Let me close with an appropriate quote from one of the greatest philosophers of the 20th and 21st centuries:

Now that you’ve realized the prides arrived
We got to pump the stuff to make us tough
from the heart
It’s a start, a work of art
To revolutionize make a change nothin’s strange
People, people we are the same
No we’re not the same
Cause we don’t know the game
What we need is awareness, we can’t get careless
You say what is this?
My beloved lets get down to business
Mental self defensive fitness
(Yo) bum rush the show
You gotta go for what you know
Make everybody see, in order to fight the powers that be
Lemme hear you say…
Fight the Power


I was contacted by Mark Glaser of the Mediashift blog for PBS the other day about the food fight brother Gillmor and I had over the Earthlink ads. He published his final piece today, and I’m extensively quoted. In fact, I’m probably quoted too much. Some stuff that was kind of silly that I was giving for background ended up in it verbatim. That’s all my fault, not Glaser’s in any way. I haven’t quite learned only to say things to reporters that I’m happy to see in the final piece. Note to self – keep mouth shut more.

Here’s part of what he quoted that I think is pretty sensible:

“Podcasts work because they are economically viable to create without requiring large audiences. Because the denominator gets raised and the interests more rarified and less general, it gets more possible to have sponsorships and ads that hit the Holy Grail: giving the audience the ads it actually wants to hear…I think the value that the medium brings is increasing the odds that the sponsorship will have that kind of relationship to the audience.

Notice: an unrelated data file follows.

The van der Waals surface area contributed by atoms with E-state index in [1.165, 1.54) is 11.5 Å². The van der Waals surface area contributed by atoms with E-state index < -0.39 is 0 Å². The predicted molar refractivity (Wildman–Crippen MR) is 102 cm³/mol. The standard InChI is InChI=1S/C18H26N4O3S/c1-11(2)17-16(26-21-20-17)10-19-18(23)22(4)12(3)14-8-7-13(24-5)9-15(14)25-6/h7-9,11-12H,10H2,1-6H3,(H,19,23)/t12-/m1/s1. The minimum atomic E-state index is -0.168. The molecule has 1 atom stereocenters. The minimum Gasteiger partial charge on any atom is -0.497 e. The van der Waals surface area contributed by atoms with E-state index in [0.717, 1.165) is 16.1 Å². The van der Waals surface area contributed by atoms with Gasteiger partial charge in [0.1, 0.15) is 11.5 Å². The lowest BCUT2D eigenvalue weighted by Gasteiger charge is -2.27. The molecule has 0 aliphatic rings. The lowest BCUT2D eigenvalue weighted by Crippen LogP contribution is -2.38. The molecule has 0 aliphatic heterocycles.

Now, if only I had stuck to that, I would have had a much better batting average.

The last part of the piece is about quitting day jobs. Dear lord I’m getting tired of hearing about this. As much as I love the form, I don’t think that a new economy has been created that will support thousands of people as a sole source of income. Not today, maybe not for a long time — if ever. Only about one in twenty of the published novelists I know make their living solely from writing, for pete’s sake. I’ve written about this before and I think almost a year later I still feel exactly like I did then, perhaps even more strongly (although I have undoubtedly slid down the revenue list since.) On this subject I always go back to Hugh Macleod’s Sex and Cash Theory.

I say don’t worry so much about making money or getting “big”, worry about getting good. That doesn’t mean start out perfect day one, but focus on making every show better than the last. If you reach the point of consistently putting out a quality show that really speaks to people and entertains or informs them, the money and the “bigness” will come. If you are good enough, you’ll have to work to keep them away.